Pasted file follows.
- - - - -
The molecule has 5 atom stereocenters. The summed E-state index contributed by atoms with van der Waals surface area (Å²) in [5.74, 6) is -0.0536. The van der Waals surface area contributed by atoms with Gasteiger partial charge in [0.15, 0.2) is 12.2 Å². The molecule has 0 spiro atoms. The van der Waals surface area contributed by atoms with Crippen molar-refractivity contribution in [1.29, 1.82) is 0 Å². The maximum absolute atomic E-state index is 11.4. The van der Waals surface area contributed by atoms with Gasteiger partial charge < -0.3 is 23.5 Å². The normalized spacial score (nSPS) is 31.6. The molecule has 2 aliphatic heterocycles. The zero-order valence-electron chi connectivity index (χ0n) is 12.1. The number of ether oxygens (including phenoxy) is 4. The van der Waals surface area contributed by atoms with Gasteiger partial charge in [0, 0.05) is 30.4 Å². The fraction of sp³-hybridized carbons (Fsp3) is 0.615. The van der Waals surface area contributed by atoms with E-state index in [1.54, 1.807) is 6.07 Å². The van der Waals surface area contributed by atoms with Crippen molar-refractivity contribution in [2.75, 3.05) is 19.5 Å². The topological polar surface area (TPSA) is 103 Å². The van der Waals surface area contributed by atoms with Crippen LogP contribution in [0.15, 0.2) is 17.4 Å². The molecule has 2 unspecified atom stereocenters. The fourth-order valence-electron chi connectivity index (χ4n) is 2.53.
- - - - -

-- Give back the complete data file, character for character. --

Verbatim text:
The molecule has 5 atom stereocenters. The summed E-state index contributed by atoms with van der Waals surface area (Å²) in [5.74, 6) is -0.0536. The van der Waals surface area contributed by atoms with Gasteiger partial charge in [0.15, 0.2) is 12.2 Å². The molecule has 0 spiro atoms. The van der Waals surface area contributed by atoms with Crippen molar-refractivity contribution in [1.29, 1.82) is 0 Å². The maximum absolute atomic E-state index is 11.4. The van der Waals surface area contributed by atoms with Gasteiger partial charge < -0.3 is 23.5 Å². The normalized spacial score (nSPS) is 31.6. The molecule has 2 aliphatic heterocycles. The zero-order valence-electron chi connectivity index (χ0n) is 12.1. The number of ether oxygens (including phenoxy) is 4. The van der Waals surface area contributed by atoms with Gasteiger partial charge in [0, 0.05) is 30.4 Å². The fraction of sp³-hybridized carbons (Fsp3) is 0.615. The van der Waals surface area contributed by atoms with E-state index in [1.54, 1.807) is 6.07 Å². The van der Waals surface area contributed by atoms with Crippen molar-refractivity contribution in [2.75, 3.05) is 19.5 Å². The topological polar surface area (TPSA) is 103 Å². The van der Waals surface area contributed by atoms with Crippen LogP contribution in [0.15, 0.2) is 17.4 Å². The molecule has 2 unspecified atom stereocenters. The fourth-order valence-electron chi connectivity index (χ4n) is 2.53.